A new state audit in Texas has revealed that gaps in the state’s criminal records database may cause criminal background checks used to screen job applicants – including teachers, doctors, nurses and daycare employees – to fail to uncover arrest records, the Fort Worth Star-Telegram reports. The audit also found that the state’s Department of Public Safety (DPS) Computerized Criminal History System is an unreliable source for complete information and that DPS should improve the timeliness and accuracy of its data.
According to the Star-Telegram, while Texas state law requires courts and prosecutors to submit information to the state within 30 days of receiving it, in 2009 prosecutors and courts failed to submit disposition records on about one of every four arrests, a slight improvement from a 2006 audit. In addition, the audit found:
- In November 2010, 1,634 of 21,351 offenders – 7.65 percent – admitted to jail, prison, or probation by the Texas Department of Criminal Justice did not have corresponding prosecutor and court records in the DPS system.
- County officials cannot submit some records because they lack required arrest incident numbers or state identification numbers (Tarrant County alone had 1,730 probation records that lacked the state identification number).
- Computer problems may cause county officials to receive rejection or error notices when the DPS system does not accept records they submit.
- The Texas Code of Criminal Procedure does not provide DPS with the ability to penalize prosecutor offices and courts for not submitting information.
- Criminal history background checks provided by DPS do not include probation records.
The problem with gaps in criminal database records hindering background checks in Texas is not new. In a 2008 blog from Employment Screening Resources (ESR), ‘Four Years Later, the Texas Statewide Criminal Database is Still Full of Holes,’ ESR reported on an investigation by the Dallas Morning News done four years earlier concerning inadequacies in the statewide criminal database maintained by the Texas Department of Public Safety. An earlier story from ESR ‘Texas Study Underscores Defects in Statewide and National Criminal Databases,’ cited the Morning News report that the Texas database was used over 3 million times a year, but only had 69 percent of the complete criminal histories records for 2002.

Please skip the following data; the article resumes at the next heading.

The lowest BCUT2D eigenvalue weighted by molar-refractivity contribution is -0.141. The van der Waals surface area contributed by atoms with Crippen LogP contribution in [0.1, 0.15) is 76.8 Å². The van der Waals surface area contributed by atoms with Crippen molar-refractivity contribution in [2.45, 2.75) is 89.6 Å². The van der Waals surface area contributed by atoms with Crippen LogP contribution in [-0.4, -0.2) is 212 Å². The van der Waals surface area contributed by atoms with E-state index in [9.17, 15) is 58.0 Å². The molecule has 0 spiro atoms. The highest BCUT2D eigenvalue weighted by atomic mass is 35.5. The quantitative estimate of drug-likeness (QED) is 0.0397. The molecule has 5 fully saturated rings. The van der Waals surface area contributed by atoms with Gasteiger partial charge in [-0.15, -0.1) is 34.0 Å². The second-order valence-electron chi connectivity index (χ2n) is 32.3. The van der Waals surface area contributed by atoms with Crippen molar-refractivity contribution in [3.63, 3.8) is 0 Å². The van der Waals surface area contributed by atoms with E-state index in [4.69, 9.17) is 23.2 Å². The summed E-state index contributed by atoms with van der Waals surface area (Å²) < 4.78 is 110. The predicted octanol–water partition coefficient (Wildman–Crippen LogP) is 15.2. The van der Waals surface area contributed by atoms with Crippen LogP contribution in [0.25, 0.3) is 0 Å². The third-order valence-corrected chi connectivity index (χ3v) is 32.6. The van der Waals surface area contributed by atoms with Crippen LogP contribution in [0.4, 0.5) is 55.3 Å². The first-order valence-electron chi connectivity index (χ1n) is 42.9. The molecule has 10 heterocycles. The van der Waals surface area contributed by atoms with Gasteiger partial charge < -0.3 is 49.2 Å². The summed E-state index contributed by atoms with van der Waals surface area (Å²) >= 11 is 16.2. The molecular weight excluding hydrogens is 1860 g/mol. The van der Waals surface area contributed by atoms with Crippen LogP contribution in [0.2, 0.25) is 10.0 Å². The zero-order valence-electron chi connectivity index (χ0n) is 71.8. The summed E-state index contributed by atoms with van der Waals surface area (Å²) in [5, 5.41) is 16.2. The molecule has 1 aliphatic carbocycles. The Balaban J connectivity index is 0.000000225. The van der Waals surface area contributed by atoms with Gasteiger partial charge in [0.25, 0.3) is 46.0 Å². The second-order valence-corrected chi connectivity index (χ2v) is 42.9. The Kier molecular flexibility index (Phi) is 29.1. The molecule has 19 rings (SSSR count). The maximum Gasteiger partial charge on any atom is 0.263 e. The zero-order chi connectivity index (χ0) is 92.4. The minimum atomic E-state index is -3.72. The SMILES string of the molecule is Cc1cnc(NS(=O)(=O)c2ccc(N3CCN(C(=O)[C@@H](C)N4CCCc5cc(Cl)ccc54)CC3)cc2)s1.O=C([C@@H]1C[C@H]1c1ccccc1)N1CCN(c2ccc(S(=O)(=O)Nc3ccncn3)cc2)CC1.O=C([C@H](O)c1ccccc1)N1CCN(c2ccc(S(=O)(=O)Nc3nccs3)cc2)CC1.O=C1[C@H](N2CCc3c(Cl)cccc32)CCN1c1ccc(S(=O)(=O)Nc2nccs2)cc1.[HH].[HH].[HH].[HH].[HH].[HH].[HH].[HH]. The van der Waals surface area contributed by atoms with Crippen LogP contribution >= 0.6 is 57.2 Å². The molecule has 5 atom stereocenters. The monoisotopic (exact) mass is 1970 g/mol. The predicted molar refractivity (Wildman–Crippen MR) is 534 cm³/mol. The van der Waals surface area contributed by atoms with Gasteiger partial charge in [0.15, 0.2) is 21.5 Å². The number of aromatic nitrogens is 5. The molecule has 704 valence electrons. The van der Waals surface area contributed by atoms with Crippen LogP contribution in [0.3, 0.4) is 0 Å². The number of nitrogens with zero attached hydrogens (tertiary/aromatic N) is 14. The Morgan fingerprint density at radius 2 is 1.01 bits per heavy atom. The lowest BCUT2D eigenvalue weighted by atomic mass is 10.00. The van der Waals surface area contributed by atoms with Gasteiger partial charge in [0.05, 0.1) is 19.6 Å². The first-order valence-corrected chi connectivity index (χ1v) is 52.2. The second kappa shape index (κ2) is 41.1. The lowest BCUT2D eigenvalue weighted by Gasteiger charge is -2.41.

The Morning News revisited the story in August 2008 and found, essentially, that nothing had changed. For 2006, the database still only had 69% of the state’s criminal history. The story noted that only 106 out of Texas’ 254 counties reported electronically, and even then there appeared to be glitches or communication issues with various state law enforcement agencies. Other problems had to do with keeping trained personnel or officials in smaller jurisdictions forgetting to report the status of a case.
These stories underscore common issues for employers performing background checks where searches of criminal databases can be problematic. Employment Screening Resources (ESR) – a background check firm accredited by the National Association of Professional Background Screeners (NAPBS) – recommends that employers keep these problems in mind when utilizing criminal databases. The best practice is for all possible criminal “hits” on databases is to be reconfirmed at the county court level to insure the information is accurate, complete and up to date.
About Employment Screening Resources (ESR):
Employment Screening Resources (ESR) literally wrote the book on background screening with “The Safe Hiring Manual” by ESR founder and CEO Lester Rosen. ESR streamlines the screening process and reduces administrative overhead though its proprietary technology solutions. ESR is accredited by The National Association of Professional Background Screeners (NAPBS®), a distinction held by less than two percent of all screening firms. This important recognition was achieved by successfully passing a third party audit demonstrating compliance with the NAPBS Background Screening Agency Accreditation Program. By choosing an accredited screening firm like ESR, employers know they have selected an agency that meets the highest industry standards. For more information about ESR, visit http://www.ESRcheck.com.